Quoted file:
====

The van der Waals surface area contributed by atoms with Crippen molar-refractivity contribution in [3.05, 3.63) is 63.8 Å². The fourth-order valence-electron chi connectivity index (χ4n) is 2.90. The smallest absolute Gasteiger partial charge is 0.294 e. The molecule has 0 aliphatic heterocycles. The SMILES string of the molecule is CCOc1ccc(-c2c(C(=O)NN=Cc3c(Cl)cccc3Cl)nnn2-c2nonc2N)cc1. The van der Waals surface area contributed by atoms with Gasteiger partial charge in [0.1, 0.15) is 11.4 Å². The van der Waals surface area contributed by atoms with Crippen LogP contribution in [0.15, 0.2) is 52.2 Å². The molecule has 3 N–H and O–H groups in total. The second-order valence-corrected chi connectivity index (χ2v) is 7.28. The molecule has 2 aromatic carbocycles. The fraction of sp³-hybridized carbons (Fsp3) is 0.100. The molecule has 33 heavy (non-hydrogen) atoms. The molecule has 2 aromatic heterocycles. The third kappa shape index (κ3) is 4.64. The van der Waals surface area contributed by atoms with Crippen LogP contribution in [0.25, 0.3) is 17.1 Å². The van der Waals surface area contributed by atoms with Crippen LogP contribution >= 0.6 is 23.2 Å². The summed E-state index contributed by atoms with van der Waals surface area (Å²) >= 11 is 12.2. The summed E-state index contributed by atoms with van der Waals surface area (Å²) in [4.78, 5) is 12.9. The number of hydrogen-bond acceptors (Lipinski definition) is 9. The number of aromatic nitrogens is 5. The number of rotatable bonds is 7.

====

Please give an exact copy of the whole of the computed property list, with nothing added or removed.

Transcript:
The van der Waals surface area contributed by atoms with Crippen molar-refractivity contribution in [3.05, 3.63) is 63.8 Å². The fourth-order valence-electron chi connectivity index (χ4n) is 2.90. The smallest absolute Gasteiger partial charge is 0.294 e. The molecule has 0 aliphatic heterocycles. The SMILES string of the molecule is CCOc1ccc(-c2c(C(=O)NN=Cc3c(Cl)cccc3Cl)nnn2-c2nonc2N)cc1. The van der Waals surface area contributed by atoms with Gasteiger partial charge in [0.1, 0.15) is 11.4 Å². The van der Waals surface area contributed by atoms with Crippen LogP contribution in [0.15, 0.2) is 52.2 Å². The molecule has 3 N–H and O–H groups in total. The second-order valence-corrected chi connectivity index (χ2v) is 7.28. The molecule has 2 aromatic carbocycles. The fraction of sp³-hybridized carbons (Fsp3) is 0.100. The molecule has 33 heavy (non-hydrogen) atoms. The molecule has 2 aromatic heterocycles. The third kappa shape index (κ3) is 4.64. The van der Waals surface area contributed by atoms with Crippen LogP contribution in [0.25, 0.3) is 17.1 Å². The van der Waals surface area contributed by atoms with Crippen LogP contribution >= 0.6 is 23.2 Å². The summed E-state index contributed by atoms with van der Waals surface area (Å²) >= 11 is 12.2. The summed E-state index contributed by atoms with van der Waals surface area (Å²) in [4.78, 5) is 12.9. The number of hydrogen-bond acceptors (Lipinski definition) is 9. The number of aromatic nitrogens is 5. The number of rotatable bonds is 7.